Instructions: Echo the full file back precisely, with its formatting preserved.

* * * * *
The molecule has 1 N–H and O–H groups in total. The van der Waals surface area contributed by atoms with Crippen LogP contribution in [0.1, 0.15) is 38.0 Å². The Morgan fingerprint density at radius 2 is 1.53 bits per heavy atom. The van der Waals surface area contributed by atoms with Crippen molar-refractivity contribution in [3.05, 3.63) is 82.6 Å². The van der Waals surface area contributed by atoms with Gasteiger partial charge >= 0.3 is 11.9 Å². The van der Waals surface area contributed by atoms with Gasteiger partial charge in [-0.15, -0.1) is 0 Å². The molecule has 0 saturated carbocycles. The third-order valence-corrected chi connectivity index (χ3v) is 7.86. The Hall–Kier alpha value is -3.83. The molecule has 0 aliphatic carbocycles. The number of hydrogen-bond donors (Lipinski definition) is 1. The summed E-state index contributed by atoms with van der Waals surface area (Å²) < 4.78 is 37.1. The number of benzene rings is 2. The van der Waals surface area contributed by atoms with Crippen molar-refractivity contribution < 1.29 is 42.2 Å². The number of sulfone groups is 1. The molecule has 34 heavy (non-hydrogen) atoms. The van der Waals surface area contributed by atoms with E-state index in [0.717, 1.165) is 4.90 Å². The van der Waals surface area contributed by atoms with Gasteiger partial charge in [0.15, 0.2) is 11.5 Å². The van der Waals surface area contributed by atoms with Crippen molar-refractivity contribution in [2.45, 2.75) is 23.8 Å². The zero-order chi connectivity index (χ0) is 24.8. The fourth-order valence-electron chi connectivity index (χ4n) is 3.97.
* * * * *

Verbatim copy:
The molecule has 1 N–H and O–H groups in total. The van der Waals surface area contributed by atoms with Crippen LogP contribution in [0.1, 0.15) is 38.0 Å². The Morgan fingerprint density at radius 2 is 1.53 bits per heavy atom. The van der Waals surface area contributed by atoms with Crippen molar-refractivity contribution in [3.05, 3.63) is 82.6 Å². The van der Waals surface area contributed by atoms with Gasteiger partial charge >= 0.3 is 11.9 Å². The van der Waals surface area contributed by atoms with Gasteiger partial charge in [-0.15, -0.1) is 0 Å². The molecule has 0 saturated carbocycles. The third-order valence-corrected chi connectivity index (χ3v) is 7.86. The Hall–Kier alpha value is -3.83. The molecule has 0 aliphatic carbocycles. The number of hydrogen-bond donors (Lipinski definition) is 1. The summed E-state index contributed by atoms with van der Waals surface area (Å²) < 4.78 is 37.1. The number of benzene rings is 2. The van der Waals surface area contributed by atoms with Crippen molar-refractivity contribution < 1.29 is 42.2 Å². The number of sulfone groups is 1. The molecule has 34 heavy (non-hydrogen) atoms. The van der Waals surface area contributed by atoms with E-state index in [0.717, 1.165) is 4.90 Å². The van der Waals surface area contributed by atoms with Gasteiger partial charge in [0.15, 0.2) is 11.5 Å². The van der Waals surface area contributed by atoms with Crippen molar-refractivity contribution in [2.45, 2.75) is 23.8 Å². The zero-order chi connectivity index (χ0) is 24.8. The fourth-order valence-electron chi connectivity index (χ4n) is 3.97.